Incorrect advice in regard to Coppercoat anyway. We have a saildrive with Coppercoat right up to it (and I know several who have actually painted their saildrives with Coppercoat). Not a scrap of corrosion on ours. The cone anode (Flexofold) typically lasts a couple of seasons, and the ring anode, typically lasts 3-4 seasons. We have a galvanic isolator fitted (www.safeshoremarine.com) and it also has a monitor 'panel' to indicate if there is any stray current it is blocking (I have yet to see any in all the marinas we have visited over the past 5 seasons or so).

As to how we treat the saildrive, it has 4 coats of epoxy, then 3 coats of hard antifouling. Under all of that is the original black factory finish, and althought quite a lot of that epoxy had flaked off over the last couple of seasons (this season I removed what I could and then re-did as above), there was as I said, not a scrap of corrosion under there, even though we left the boat in the water permanently connected to shore power for a full year when we were in North Africa.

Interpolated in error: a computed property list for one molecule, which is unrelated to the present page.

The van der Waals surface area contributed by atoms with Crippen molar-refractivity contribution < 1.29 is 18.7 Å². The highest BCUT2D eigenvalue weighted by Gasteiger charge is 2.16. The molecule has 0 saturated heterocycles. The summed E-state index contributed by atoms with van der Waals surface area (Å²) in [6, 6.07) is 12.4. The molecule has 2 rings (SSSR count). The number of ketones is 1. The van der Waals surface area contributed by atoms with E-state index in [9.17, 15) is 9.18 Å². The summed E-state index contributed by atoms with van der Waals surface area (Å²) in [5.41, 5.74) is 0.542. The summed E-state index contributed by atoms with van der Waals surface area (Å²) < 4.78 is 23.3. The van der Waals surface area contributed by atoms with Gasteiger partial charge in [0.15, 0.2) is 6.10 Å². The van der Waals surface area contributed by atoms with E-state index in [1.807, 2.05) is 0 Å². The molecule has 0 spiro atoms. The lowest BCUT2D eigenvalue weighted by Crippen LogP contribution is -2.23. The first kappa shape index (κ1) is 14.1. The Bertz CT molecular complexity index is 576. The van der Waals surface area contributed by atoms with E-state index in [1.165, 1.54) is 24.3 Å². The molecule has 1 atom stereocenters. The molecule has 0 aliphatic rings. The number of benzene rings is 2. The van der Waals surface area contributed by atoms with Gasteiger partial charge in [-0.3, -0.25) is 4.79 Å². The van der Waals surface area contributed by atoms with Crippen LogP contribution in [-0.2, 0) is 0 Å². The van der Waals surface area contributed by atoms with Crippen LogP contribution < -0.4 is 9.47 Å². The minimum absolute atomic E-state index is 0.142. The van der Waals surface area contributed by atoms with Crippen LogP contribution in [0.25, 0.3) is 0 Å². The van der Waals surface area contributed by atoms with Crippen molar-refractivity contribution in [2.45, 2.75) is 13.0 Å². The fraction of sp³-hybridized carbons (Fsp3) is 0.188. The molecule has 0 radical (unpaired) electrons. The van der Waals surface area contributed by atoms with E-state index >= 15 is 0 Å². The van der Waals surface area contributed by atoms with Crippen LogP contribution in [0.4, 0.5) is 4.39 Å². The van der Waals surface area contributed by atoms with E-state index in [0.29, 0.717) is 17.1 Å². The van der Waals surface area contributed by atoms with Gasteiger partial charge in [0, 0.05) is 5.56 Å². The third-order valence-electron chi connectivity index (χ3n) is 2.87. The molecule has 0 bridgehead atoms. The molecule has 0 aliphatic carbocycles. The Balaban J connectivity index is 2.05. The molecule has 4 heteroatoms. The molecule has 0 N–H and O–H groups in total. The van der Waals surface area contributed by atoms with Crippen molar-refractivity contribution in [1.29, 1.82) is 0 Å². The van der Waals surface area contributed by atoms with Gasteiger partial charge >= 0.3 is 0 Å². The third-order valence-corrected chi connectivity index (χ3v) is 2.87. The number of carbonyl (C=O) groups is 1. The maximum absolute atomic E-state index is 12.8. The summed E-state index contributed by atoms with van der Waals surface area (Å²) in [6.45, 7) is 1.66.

I know there is this 'thing' about Copper and aluminium, but there are a whole bunch of boats out there with aluminium hulls and saildrives etc that have been done in Coppercoat.

I hope the OP gets to the bottom of this, and I hope he can post some images. There are a lot of us here I am sure, wanting to know what caused this, and therefore to ensure others do not suffer this problem one day.